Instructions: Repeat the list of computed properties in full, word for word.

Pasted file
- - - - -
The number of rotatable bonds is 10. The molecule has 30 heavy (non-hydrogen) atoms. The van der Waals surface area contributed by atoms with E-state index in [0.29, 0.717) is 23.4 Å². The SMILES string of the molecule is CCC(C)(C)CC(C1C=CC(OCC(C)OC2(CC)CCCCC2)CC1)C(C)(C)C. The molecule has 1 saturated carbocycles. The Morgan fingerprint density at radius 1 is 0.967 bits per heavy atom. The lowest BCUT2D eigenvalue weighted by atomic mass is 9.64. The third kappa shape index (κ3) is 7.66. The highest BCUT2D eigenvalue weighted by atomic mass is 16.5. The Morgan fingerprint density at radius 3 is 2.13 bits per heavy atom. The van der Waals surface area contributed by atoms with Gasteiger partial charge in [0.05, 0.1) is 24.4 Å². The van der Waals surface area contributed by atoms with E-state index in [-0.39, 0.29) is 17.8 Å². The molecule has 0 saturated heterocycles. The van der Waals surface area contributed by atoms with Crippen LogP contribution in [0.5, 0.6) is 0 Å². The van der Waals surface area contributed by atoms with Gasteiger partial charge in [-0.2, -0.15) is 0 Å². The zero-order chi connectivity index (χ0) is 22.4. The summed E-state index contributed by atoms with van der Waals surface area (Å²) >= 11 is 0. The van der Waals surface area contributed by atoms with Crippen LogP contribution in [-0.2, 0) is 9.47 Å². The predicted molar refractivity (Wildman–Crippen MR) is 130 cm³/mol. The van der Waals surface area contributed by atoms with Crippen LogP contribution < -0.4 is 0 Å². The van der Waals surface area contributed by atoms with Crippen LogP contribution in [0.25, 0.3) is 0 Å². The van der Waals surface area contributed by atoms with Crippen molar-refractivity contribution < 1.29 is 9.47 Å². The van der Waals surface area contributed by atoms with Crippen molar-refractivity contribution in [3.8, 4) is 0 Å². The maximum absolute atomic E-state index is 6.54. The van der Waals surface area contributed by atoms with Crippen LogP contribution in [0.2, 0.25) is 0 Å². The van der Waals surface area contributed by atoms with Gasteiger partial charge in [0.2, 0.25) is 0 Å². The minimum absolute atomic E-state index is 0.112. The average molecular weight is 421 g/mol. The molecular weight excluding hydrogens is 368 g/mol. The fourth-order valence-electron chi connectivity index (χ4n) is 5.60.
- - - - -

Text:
The number of rotatable bonds is 10. The molecule has 30 heavy (non-hydrogen) atoms. The van der Waals surface area contributed by atoms with E-state index in [0.29, 0.717) is 23.4 Å². The SMILES string of the molecule is CCC(C)(C)CC(C1C=CC(OCC(C)OC2(CC)CCCCC2)CC1)C(C)(C)C. The molecule has 1 saturated carbocycles. The Morgan fingerprint density at radius 1 is 0.967 bits per heavy atom. The lowest BCUT2D eigenvalue weighted by atomic mass is 9.64. The third kappa shape index (κ3) is 7.66. The highest BCUT2D eigenvalue weighted by atomic mass is 16.5. The Morgan fingerprint density at radius 3 is 2.13 bits per heavy atom. The van der Waals surface area contributed by atoms with Gasteiger partial charge in [0.05, 0.1) is 24.4 Å². The van der Waals surface area contributed by atoms with E-state index in [-0.39, 0.29) is 17.8 Å². The molecule has 0 saturated heterocycles. The van der Waals surface area contributed by atoms with Crippen LogP contribution in [0.5, 0.6) is 0 Å². The van der Waals surface area contributed by atoms with Gasteiger partial charge in [-0.2, -0.15) is 0 Å². The zero-order chi connectivity index (χ0) is 22.4. The summed E-state index contributed by atoms with van der Waals surface area (Å²) >= 11 is 0. The van der Waals surface area contributed by atoms with Crippen LogP contribution in [-0.2, 0) is 9.47 Å². The predicted molar refractivity (Wildman–Crippen MR) is 130 cm³/mol. The van der Waals surface area contributed by atoms with Crippen LogP contribution < -0.4 is 0 Å². The van der Waals surface area contributed by atoms with Crippen LogP contribution in [0.25, 0.3) is 0 Å². The van der Waals surface area contributed by atoms with Crippen molar-refractivity contribution < 1.29 is 9.47 Å². The van der Waals surface area contributed by atoms with Crippen molar-refractivity contribution in [3.8, 4) is 0 Å². The maximum absolute atomic E-state index is 6.54. The van der Waals surface area contributed by atoms with Crippen LogP contribution in [0.2, 0.25) is 0 Å². The van der Waals surface area contributed by atoms with Gasteiger partial charge in [0.2, 0.25) is 0 Å². The minimum absolute atomic E-state index is 0.112. The average molecular weight is 421 g/mol. The molecular weight excluding hydrogens is 368 g/mol. The fourth-order valence-electron chi connectivity index (χ4n) is 5.60.